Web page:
A lot of hustling and good luck brought their new company, Acres, the opportunity to do just that.

Through a casual connection, McLaughlin was introduced to Bill Hyres, the campaign manager for a little known local politician named Bill de Blasio. Hyres was impressed with McLaughlin, took a chance on Acres and the company was suddently in the thick of a competitive mayoral race. 

After a crash course in political marketing, McLaughlin and Simkiss produced a riveting 60-second spot titled Our City that featured real New Yorkers, hit de Blasio's trademark theme of income equality with heart and punch and earned Acres major attention.

The de Blasio spot, and an introduction from Hyres, got Acres a contract to produce Airbnb's first major advertising campaign and later led to the creation of a powerful four-minute video for the Bernie Sanders campaign that was covered by the New York Times.

What McLauglin was learning through his success was that his most effective tool as a communicator was his humanity, another lesson distilled from his study of religion.

“In my mind, if you are trying to entice a massive amount of people, you need to tell a story that appeals first and foremost to a human being,” he says.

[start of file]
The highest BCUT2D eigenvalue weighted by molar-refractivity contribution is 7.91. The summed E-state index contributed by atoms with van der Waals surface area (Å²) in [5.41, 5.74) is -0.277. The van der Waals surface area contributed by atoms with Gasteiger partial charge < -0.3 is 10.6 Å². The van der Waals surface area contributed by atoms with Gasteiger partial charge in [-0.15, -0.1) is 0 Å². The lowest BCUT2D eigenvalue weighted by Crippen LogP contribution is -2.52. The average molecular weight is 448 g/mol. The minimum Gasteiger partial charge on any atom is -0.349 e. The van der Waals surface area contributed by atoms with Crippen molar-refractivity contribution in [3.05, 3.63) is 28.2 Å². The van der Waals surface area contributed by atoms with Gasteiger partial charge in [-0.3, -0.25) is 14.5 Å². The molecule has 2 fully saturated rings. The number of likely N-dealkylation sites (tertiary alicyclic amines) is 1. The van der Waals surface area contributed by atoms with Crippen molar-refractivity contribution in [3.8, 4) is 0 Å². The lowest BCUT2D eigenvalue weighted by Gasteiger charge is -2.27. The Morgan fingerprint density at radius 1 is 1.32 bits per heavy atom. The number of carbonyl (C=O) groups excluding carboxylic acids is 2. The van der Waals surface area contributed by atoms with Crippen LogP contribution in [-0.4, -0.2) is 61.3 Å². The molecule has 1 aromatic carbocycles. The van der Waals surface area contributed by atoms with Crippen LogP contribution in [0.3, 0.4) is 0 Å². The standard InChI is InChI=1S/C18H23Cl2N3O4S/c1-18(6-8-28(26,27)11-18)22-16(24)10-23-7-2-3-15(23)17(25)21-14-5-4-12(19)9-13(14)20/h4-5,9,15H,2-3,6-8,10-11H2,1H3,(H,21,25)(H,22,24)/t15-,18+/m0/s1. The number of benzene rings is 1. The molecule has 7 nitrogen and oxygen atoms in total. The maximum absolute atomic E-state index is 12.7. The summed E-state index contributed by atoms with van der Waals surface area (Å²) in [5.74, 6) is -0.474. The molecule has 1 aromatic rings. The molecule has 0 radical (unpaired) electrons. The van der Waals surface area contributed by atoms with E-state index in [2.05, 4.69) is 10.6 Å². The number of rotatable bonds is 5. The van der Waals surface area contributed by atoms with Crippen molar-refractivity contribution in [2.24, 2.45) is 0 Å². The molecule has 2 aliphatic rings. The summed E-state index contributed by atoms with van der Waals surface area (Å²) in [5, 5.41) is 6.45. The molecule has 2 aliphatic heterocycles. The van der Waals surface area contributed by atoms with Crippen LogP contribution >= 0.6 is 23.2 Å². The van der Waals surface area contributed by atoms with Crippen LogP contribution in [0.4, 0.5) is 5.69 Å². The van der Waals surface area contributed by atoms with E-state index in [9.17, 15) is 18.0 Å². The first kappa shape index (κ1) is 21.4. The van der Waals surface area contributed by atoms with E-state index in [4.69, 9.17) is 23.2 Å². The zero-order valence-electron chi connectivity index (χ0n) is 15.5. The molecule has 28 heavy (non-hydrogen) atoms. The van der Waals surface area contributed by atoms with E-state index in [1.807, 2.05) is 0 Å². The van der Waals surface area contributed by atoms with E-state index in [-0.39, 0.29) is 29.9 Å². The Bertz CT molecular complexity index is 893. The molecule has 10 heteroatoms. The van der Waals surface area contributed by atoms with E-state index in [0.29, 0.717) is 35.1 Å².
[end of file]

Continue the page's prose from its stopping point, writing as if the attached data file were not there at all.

The Reddit work also came during this period and allowed McLaughlin to put another of his insights to work: the best communications don’t force feed a message to an audience; they invite participation, a strategy much facilitated by Reddit's culture of down- and up-voting, which allowed members of an entrepreneur-focused sub-Reddit community to vote on the tech CEOs they wanted profiled. The approach was applauded in the Advertising Age.

McLaughlin’s success is due to his talent and drive, says Religion Department chair Kevin Trainor, who organized McLaughlin’s UVM Skype session, but his training as a religion major also played a role.

Studying religion, and the humanities generally, is about “opening people to points of view, ways of seeing the world, that are fundamentally more complex, and that is important preparation for the kind of complexity that people face in the job market,” he says. “What Matt was talking about in class is that religion courses teach you about the processes of making meaning. And making meaning is fundamental to how people make their way through the world.”